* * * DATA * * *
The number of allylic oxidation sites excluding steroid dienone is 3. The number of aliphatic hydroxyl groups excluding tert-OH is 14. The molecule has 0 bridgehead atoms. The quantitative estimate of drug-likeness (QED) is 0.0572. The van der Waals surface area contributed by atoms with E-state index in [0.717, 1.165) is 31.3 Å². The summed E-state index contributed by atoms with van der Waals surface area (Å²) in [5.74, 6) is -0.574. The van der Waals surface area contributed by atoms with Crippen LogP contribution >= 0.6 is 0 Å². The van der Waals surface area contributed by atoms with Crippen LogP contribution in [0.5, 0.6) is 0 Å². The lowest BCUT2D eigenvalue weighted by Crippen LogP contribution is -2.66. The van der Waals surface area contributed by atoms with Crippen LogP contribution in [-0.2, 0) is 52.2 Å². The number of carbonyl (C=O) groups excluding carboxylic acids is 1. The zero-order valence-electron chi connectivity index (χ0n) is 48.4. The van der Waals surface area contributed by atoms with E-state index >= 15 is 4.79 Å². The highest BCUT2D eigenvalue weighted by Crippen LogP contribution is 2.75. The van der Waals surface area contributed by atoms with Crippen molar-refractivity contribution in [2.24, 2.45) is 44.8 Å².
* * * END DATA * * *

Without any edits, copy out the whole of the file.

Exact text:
The number of allylic oxidation sites excluding steroid dienone is 3. The number of aliphatic hydroxyl groups excluding tert-OH is 14. The molecule has 0 bridgehead atoms. The quantitative estimate of drug-likeness (QED) is 0.0572. The van der Waals surface area contributed by atoms with E-state index in [0.717, 1.165) is 31.3 Å². The summed E-state index contributed by atoms with van der Waals surface area (Å²) in [5.74, 6) is -0.574. The van der Waals surface area contributed by atoms with Crippen LogP contribution >= 0.6 is 0 Å². The van der Waals surface area contributed by atoms with Crippen LogP contribution in [0.5, 0.6) is 0 Å². The lowest BCUT2D eigenvalue weighted by Crippen LogP contribution is -2.66. The van der Waals surface area contributed by atoms with Crippen LogP contribution in [-0.2, 0) is 52.2 Å². The number of carbonyl (C=O) groups excluding carboxylic acids is 1. The zero-order valence-electron chi connectivity index (χ0n) is 48.4. The van der Waals surface area contributed by atoms with E-state index >= 15 is 4.79 Å². The highest BCUT2D eigenvalue weighted by Crippen LogP contribution is 2.75. The van der Waals surface area contributed by atoms with Crippen molar-refractivity contribution in [2.24, 2.45) is 44.8 Å².